Who - or what - are the Cornish Piskies?
In the 19th and earlier 20th century folklorists were inclined to agree with AK Jenkin when he wrote “The piskies represent a folk-memory of an ancient race of inhabitants who were conquered by the Celts on their arrival in Cornwall, but who continued for long afterwards to lead a furtive existence in the moorlands and cliffs, till finally they faded away altogether and were remembered only in old wives’ tales and tradition”. The fact that so many piskie tales were linked to old standing stones and similar ancient monuments might support this idea.
It is interesting to recall that the piskies of Cornwall were said to have defeated the fairies of England in a great battle on the banks of the River Parrett, which thereafter became the border between the two races of little people. It is known that in the year 658 the advancing English fought a battle against the Celtic kingdom of Dumnonia, that then included Cornwall, Devon and much of Dorset and Somerset. The English won the battle and a new border was drawn that ran along the Parrett. Was the firmly held belief about the piskies and fairies a recollection of this ancient war and treaty?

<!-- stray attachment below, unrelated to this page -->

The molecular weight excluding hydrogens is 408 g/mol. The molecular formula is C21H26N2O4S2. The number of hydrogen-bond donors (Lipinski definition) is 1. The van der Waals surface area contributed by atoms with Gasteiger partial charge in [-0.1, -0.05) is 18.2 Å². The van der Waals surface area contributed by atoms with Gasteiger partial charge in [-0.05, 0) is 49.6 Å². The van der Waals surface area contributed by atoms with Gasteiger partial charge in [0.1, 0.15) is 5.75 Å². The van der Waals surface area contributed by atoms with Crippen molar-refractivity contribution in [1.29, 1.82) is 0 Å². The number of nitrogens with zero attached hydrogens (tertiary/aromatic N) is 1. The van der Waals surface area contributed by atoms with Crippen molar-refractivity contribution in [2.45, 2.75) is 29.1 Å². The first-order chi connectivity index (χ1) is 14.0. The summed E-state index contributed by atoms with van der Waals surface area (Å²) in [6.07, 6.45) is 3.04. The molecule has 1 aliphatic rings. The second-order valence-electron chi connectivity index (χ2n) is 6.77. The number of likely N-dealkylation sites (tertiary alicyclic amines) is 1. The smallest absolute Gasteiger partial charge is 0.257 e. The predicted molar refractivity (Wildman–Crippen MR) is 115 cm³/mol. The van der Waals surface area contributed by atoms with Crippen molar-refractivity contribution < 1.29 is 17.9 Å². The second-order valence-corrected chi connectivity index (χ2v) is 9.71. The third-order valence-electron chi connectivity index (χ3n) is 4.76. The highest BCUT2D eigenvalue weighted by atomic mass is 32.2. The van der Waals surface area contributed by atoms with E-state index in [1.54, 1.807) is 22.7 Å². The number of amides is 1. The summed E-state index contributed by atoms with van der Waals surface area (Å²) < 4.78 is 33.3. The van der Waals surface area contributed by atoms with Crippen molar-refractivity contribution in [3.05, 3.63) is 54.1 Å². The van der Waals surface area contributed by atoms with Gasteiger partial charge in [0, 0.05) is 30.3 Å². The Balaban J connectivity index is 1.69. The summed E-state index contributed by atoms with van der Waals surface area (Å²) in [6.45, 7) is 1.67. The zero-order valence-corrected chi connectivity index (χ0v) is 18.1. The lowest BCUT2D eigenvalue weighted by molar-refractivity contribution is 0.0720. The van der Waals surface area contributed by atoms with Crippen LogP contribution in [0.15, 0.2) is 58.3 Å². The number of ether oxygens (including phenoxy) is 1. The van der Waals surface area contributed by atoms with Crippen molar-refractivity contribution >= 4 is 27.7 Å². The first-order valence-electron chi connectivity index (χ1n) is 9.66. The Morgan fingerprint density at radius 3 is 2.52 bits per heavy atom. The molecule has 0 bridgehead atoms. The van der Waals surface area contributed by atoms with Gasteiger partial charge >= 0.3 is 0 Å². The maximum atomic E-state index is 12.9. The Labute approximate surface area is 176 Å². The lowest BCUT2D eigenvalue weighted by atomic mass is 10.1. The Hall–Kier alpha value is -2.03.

from "Mysterious Cornwall" by Rupert Matthews.
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